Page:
If One Credit Card Can Be Good for Your Credit, Is Having More Even Better?

How Many Credit Cards Should You Have For Good Credit

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The thing with credit is you need it to build it.

Credit scores are factored by taking into account how regularly you pay your bills, how much debt you hold in total, the length of your history, newly opened accounts, and different types of credit you have. If you have no accounts, then you have no credit.

But I remember an argument with a friend not too long ago, in which we had exact opposite views on the ideal amount of credit cards to have to maximize our scores. I have two personal credit cards, one that I use and the other I hold for emergencies, one business credit card, and one store credit card. While I had thought that was more than enough, my friend had recently opened her 11thcredit card account and apparently had no plans of stopping. Granted, she spread out application periods and didn’t use most of the cards, but I couldn’t imagine having that many lines of credit open on my own report!

It turns out, we both had entirely different financial situations in general. I held barely any debt, whereas my friend and her husband, I later found out, had nearly six-figures worth of outstanding balances to manage. Did that change the impact of the number of cards we had?

So, how many credit cards should you have for good credit? As it did with my friend and me, it will depend mostly on who you are, how you spend, and what your financial situation is.

How Credit Utilization Impacts Your Score

Credit utilization is the amount of your total available credit that you currently use. One of my personal cards has a $25,000 limit, and the other has a $12,000 limit, my business card has a $22,500 limit, and my store card has a $5,000 limit. On paper, I have $64,500 worth of credit available. Across all of my cards, my current balance is $2,000, which means my credit utilization is about 3% – well below the recommended 30%.

Man and woman sitting on a couch looking at a desktop.
If you carry a high balance, it can be hard to boost your credit score.

In my friend’s case, she needed to keep opening credit cards to boost her total credit limit and relieve her ever-growing utilization. Instead, she could have applied for a personal loan to pay off her cards with Payoff, allowing her to work on responsible financial management moving forward.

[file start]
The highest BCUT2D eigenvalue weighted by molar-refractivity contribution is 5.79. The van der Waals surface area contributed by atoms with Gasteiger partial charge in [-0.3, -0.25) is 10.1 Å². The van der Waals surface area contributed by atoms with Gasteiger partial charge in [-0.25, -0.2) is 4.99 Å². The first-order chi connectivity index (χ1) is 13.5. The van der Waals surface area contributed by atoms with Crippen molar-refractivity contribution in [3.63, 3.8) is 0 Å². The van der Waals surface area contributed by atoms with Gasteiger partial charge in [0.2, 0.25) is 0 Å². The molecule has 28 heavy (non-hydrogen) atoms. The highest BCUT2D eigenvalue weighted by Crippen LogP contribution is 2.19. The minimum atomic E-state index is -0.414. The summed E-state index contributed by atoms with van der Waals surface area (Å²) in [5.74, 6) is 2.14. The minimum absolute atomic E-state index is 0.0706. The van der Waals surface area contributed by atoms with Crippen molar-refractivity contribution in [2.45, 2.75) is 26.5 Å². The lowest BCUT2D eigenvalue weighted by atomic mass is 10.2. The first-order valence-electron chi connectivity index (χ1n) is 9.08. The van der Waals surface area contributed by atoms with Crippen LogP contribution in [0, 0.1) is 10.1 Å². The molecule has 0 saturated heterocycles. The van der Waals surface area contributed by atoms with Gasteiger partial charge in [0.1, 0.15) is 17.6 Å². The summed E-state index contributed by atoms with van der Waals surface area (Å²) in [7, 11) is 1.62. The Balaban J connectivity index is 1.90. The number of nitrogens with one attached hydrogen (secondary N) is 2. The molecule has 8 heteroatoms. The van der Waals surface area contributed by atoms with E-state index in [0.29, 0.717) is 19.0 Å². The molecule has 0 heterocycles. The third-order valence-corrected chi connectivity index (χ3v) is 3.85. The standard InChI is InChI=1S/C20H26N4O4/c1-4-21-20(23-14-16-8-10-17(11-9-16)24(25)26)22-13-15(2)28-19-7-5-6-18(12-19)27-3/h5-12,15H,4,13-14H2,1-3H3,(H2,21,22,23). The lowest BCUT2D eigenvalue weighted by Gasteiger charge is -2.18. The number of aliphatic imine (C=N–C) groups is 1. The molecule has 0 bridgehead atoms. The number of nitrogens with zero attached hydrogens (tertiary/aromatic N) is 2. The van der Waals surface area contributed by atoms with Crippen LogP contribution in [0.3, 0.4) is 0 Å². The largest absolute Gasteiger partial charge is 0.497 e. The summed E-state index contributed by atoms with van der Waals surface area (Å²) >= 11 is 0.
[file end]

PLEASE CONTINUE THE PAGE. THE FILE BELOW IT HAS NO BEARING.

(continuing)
The problem with opening new cards whenever you want to put your credit utilization back into balance is that your score will take a small hit whenever lenders pull your report. But you may also find that lenders will stop issuing you cards with high-enough limits to make an impact on your total utilization. Lenders can tell when you’re trying to outrun a growing balance, and they don’t want to be the last ones to offer you credit.

How Payment History Impacts Your Score

Credit cards will help your credit score only if you use them responsibly. FICO considers payment activity as 65% of your score, so your first priority should always be managing any balances you have. If too many credit cards are too tempting, it’s better to focus on using what you have responsibly before thinking about opening new accounts.

Person looking at a mobile phone with a credit card in hand.
Making regular payments on your cards will help you maintain a high score.

How Credit History Impacts Your Score

How many credit cards should you have for good credit? In the case of utilization, it depends on your balance and spending activity. But when it comes to credit history, the number of credit cards you have can also impact whether your score goes up or down.

The average time your accounts have been opened determines your credit history. I opened my first credit card in 1998, and because I still have it, my credit history gets a boost. In fact, one thing that you can do to extend your history artificially is to become an active user on a parent’s card, which means you get a bump to your history as long as that card is opened – even if it was before you were born.